UK MPA Stocktake


To monitor progress towards meeting their commitments, the UK Governments commissioned JNCC to produce a catalogue of UK MPAs and their protected features. JNCC has been working on this ‘UK MPA stocktake’ with the other UK Statutory Nature Conservation Bodies (SNCBs) to compile the necessary data and information.

The UK MPA stocktake aims to produce a standardised catalogue of UK MPAs and their protected features. This standardisation is important at a UK level because of the different approaches adopted within each country to identifying MPAs. JNCC is therefore working closely with the other SNCBs to ensure the stocktake provides a comprehensive and consistent picture of the UK MPA network.

An important first step of the UK MPA stocktake was the creation of a standardised UK-level MPA network features list. This list consists of EUNIS broadscale habitats relevant to the UK, OSPAR Threatened & Declining habitats and species and UK Natural Environment and Rural Communities Act 2006 (NERC) (or equivalent) features listed on the countries’ individual MPA features lists. This is essential to building an inventory at a UK level, to avoid duplicating the same or very similar features that have different names by virtue of the legislation under which they were designated.

These data are being collated into a purpose-built UK MPA database that will provide a central repository for UK MPAs and their protected features which can inform reporting on the UK MPA network.

There are six types of designation that contribute towards the UK MPA network:

  • Special Areas of Conservations (SACs)
  • Special Protection Areas (SPAs)
  • Marine Conservation Zones
  • Nature Conservation MPAs
  • Areas of Special Scientific Interest/Sites of Special Scientific Interest (ASSI/SSSI)
  • Ramsar sites


Some designation types are fully marine whilst others are coastal, therefore the first step in this process has been to identify which sites we consider to have a ‘marine component’ contributing towards the MPA network in the UK.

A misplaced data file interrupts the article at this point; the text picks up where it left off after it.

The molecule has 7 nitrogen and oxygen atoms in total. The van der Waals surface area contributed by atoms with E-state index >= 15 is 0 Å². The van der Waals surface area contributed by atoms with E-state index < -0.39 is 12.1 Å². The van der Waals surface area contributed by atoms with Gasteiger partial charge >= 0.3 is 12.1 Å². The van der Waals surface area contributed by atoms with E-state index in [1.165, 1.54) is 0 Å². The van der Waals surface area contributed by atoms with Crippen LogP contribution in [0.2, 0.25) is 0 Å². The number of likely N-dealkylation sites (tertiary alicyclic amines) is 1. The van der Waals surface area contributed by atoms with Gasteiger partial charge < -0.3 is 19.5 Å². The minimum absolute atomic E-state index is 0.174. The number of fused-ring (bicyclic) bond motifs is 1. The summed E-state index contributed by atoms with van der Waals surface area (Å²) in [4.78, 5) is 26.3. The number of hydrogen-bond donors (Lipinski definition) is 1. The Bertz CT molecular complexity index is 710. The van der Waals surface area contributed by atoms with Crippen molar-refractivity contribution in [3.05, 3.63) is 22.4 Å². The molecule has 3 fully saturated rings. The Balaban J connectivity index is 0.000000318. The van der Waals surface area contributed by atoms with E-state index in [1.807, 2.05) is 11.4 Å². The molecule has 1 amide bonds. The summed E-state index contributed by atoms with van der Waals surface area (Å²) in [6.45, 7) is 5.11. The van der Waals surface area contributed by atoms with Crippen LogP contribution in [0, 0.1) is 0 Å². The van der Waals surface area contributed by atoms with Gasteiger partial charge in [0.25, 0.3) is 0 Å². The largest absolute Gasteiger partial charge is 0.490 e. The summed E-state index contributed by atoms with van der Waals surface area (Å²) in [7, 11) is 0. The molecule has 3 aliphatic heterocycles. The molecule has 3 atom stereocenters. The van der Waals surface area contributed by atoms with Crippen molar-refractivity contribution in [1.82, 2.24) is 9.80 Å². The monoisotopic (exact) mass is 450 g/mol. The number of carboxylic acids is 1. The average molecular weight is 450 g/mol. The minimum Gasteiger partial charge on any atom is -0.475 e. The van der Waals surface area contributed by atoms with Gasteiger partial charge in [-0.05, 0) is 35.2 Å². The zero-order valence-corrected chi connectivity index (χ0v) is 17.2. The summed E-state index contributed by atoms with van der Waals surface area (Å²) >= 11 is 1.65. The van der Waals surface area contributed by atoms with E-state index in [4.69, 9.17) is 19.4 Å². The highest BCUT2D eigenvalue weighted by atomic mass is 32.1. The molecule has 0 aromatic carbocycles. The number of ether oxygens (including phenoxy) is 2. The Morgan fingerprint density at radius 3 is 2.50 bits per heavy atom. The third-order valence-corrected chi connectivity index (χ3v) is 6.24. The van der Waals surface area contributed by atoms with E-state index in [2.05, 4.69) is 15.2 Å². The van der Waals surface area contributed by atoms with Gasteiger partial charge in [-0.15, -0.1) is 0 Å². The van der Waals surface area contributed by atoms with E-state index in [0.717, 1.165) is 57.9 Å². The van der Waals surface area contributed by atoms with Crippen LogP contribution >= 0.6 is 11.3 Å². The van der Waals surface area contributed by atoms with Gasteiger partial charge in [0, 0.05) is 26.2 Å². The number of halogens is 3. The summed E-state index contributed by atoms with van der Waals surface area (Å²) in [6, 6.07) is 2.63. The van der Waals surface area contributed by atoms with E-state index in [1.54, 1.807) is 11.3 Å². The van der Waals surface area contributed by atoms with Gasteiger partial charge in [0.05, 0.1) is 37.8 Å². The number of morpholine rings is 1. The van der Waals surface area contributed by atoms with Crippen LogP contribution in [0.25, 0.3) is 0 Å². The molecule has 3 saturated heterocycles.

For SACs and SPAs, guidance  was developed in 2007 which sets out how to identify SACs and SPAs with marine components. As part of our recent stocktake work we have developed guidance on identifying which SSSIs/ASSIs and Ramsar sites contribute to the protection of the marine environment. In addition, an approach was agreed to identify which geological features of SSSIs/ASSIs are to be considered marine geofeatures.

Once the sites which are contributing to the UK MPA network have been identified, the SNCBs compile data on the formal designated/listed features and the equivalent UK MPA network features protected within them. In many cases where listed features and MPA network features are not identical or directly equivalent, this process involves translating listed features to network features, guided by the JNCC classification correlation table.

Further supplementary guidance was required by the SNCBs to aid the process of identifying which features should be considered protected in the UK MPA stocktake. This included broadly categorising the types of protection that features receive in MPAs.  Some features are considered to receive ‘associated’ protection whereby the habitat or species has become the focus of management because they are integral to another habitat feature that is the direct focus of protection. As these ‘associated’ features were not assessed as a principle feature for designation, it cannot be assumed that they are representative (viable, of sufficient quality etc.) and so guidance on what ‘represents’ a UK MPA network feature was also required.

Data collated to date through the MPA stocktake have been used to inform JNCC’s work on MPA network assessments and the collation of data is currently ongoing to capture the full range of MPA designation types listed above. If you have any queries about this work please contact JNCC on